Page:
Public Protector advocate Busisiwe Mkhwebane must pay a portion of the legal costs of the Absa/Bankorp report saga in her personal capacity.  File picture: Henk Kruger/African News Agency (ANA)
Public Protector advocate Busisiwe Mkhwebane must pay a portion of the legal costs of the Absa/Bankorp report saga in her personal capacity. File picture: Henk Kruger/African News Agency (ANA)

Embattled Public Protector seeks divine intervention as losses pile up

By Khanyisile Ngcobo Time of article published Aug 5, 2019

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Johannesburg - As she faces increasing pressure to step down and amid continuing legal woes, Public Protector Advocate Busisiwe Mkhwebane has again invoked a higher power to help fight her battles. 

In the latest incident, a video has been shared on social media showing Mkhwebane receive prayers during a visit to a church in Midrand. 

The video, shared by Newzroom Afrika's Linda Mnisi, shows members of Alive Alive Ministries laying hands on an emotional Mkhwebane, while she prays along with the congregants. 

Mnisi is quoted as saying the public protector was using "spiritual principles to help fight her battles".

This is not the first time Mkhwebane has invoked a higher power in her battles. 

Last month, while releasing her report into the SA Revenue Services (Sars) "rogue" unit - in which she found  that the establishment of the unit was unlawful and that Public Enterprises Minister Pravin Gordhan, who was SARS commissioner at the time, had violated the Constitution - Mkhwebane quoted a scripture from the book of Esther in a thinly veiled swipe at her detractors. 

The public protector has in recent months faced increasing pressure to step down in the wake of damning judgments against her. 

The latest high profile case saw the Constitutional Court uphold a Gauteng North High Court decision which saw her incur a punitive personal cost order for her report into the Bankcorp and Reserve Bank lifeboat matter.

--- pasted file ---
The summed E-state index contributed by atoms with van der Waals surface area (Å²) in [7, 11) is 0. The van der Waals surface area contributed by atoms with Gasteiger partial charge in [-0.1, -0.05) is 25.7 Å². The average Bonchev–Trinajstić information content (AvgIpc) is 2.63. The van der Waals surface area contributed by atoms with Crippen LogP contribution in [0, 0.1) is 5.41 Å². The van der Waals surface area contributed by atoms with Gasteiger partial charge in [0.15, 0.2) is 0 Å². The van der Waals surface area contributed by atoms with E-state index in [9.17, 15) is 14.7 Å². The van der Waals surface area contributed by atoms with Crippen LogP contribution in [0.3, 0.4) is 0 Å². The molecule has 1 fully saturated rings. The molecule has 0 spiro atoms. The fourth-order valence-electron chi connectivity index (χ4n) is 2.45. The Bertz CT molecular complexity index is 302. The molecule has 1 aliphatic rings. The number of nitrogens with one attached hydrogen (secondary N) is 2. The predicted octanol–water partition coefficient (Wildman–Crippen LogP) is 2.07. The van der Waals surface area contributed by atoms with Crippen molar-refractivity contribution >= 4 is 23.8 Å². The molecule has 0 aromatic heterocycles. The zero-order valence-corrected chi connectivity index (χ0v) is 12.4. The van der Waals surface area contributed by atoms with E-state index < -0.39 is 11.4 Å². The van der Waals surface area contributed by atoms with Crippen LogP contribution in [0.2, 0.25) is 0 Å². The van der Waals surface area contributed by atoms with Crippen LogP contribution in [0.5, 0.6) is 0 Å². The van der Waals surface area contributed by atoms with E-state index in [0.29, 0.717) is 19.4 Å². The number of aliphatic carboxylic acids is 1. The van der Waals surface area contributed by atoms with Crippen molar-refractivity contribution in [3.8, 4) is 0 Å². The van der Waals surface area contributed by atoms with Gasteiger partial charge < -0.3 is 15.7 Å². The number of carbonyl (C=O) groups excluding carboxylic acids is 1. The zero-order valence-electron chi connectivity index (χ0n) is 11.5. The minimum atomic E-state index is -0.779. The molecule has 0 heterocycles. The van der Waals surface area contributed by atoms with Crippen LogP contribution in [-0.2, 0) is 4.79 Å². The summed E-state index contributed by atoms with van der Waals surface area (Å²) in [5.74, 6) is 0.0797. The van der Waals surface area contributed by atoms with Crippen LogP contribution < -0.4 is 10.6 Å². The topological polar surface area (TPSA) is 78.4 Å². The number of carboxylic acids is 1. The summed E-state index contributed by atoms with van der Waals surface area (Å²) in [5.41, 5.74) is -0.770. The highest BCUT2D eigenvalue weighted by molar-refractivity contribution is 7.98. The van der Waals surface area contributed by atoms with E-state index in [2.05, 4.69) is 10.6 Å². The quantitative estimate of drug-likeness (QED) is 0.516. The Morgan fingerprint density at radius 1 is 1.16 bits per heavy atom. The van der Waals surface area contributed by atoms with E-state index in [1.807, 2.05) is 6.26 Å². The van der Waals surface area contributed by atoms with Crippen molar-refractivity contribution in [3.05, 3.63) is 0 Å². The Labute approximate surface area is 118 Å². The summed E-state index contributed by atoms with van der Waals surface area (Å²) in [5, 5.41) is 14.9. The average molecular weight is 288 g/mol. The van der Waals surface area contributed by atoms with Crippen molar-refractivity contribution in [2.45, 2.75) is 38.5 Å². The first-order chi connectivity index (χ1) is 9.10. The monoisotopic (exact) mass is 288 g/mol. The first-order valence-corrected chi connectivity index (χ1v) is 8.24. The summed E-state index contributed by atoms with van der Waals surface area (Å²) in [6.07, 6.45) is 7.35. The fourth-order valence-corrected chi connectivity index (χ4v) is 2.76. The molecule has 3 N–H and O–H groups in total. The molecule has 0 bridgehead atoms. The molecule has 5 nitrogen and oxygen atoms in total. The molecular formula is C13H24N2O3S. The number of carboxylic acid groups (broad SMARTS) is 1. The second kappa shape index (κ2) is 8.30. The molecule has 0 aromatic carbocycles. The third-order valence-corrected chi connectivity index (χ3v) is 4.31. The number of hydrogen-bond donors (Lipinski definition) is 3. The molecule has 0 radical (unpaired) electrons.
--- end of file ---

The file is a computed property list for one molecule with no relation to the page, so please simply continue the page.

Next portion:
The highest court in the land was scathing against the conduct of the public protector and found that she had acted in bad faith, was not honest and her conduct fell “short of the high standards required of her office”. 

The North High court meanwhile, has also granted urgent interdicts against the implementation of remedial actions contained in her Sars report as well as that relating to Phumelela Gaming and Leisure pending the finalisation of judicial reviews of the reports. 

This as Mkhwebane is locked in a court battle with President Cyril Ramaphosa over her report into the controversial Bosasa donation made towards his ANC presidential campaign back in 2017. 

The public protector last month found Ramaphosa to have lied to Parliament in regard to the R500 000 donation from controversial Bosasa chief executive Gavin Watson for his campaign. 

The president had told the National Assembly that the money was a result of a contract which his son, Andile, had with Bosasa when he was asked by DA leader Mmusi Maimane about the funds.

He later backtracked on this in a later response to Parliament, indicating that the money was a donation from Watson for his presidential campaign but saying he was not aware of the funds as he did not directly interact with or know about those who had funded his campaign.

This was seemingly contradicted by the recent leaking of emails, which appear to suggest Ramaphosa had knowledge of the funding received for his campaign.

On Saturday, News24 published emails showing that Ramaphosa was getting consultation from his campaign managers regarding fund-raising for his bid to go up against Nkosazana Dlamini Zuma at the party’s conference.

There was mixed reaction on Monday meanwhile, to Mkhwebane's church visit, with some praising her for turning to God for help while others likened the visit to that conducted by disgraced former SABC COO Hlaudi Motsoeneng and former Hawks head Berning Ntlemeza. 

See some reactions below: 


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